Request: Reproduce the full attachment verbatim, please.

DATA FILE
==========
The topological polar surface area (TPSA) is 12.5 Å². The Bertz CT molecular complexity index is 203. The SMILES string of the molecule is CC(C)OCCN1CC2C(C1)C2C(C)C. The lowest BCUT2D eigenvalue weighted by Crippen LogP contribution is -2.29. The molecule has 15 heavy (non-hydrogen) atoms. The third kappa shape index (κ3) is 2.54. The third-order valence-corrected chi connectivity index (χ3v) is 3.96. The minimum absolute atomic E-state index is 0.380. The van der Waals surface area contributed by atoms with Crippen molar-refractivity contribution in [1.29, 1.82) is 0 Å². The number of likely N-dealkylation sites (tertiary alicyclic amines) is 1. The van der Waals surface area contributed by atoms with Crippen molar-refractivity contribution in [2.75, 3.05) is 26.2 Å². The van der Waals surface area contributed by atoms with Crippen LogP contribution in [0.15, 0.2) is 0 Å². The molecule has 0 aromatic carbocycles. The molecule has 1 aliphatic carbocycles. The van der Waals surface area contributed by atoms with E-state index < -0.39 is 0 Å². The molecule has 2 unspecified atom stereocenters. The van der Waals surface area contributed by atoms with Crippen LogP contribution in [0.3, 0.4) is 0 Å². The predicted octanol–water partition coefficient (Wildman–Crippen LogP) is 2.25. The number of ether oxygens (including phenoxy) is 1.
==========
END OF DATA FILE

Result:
The topological polar surface area (TPSA) is 12.5 Å². The Bertz CT molecular complexity index is 203. The SMILES string of the molecule is CC(C)OCCN1CC2C(C1)C2C(C)C. The lowest BCUT2D eigenvalue weighted by Crippen LogP contribution is -2.29. The molecule has 15 heavy (non-hydrogen) atoms. The third kappa shape index (κ3) is 2.54. The third-order valence-corrected chi connectivity index (χ3v) is 3.96. The minimum absolute atomic E-state index is 0.380. The van der Waals surface area contributed by atoms with Crippen molar-refractivity contribution in [1.29, 1.82) is 0 Å². The number of likely N-dealkylation sites (tertiary alicyclic amines) is 1. The van der Waals surface area contributed by atoms with Crippen molar-refractivity contribution in [2.75, 3.05) is 26.2 Å². The van der Waals surface area contributed by atoms with Crippen LogP contribution in [0.15, 0.2) is 0 Å². The molecule has 0 aromatic carbocycles. The molecule has 1 aliphatic carbocycles. The van der Waals surface area contributed by atoms with E-state index < -0.39 is 0 Å². The molecule has 2 unspecified atom stereocenters. The van der Waals surface area contributed by atoms with Crippen LogP contribution in [0.3, 0.4) is 0 Å². The predicted octanol–water partition coefficient (Wildman–Crippen LogP) is 2.25. The number of ether oxygens (including phenoxy) is 1.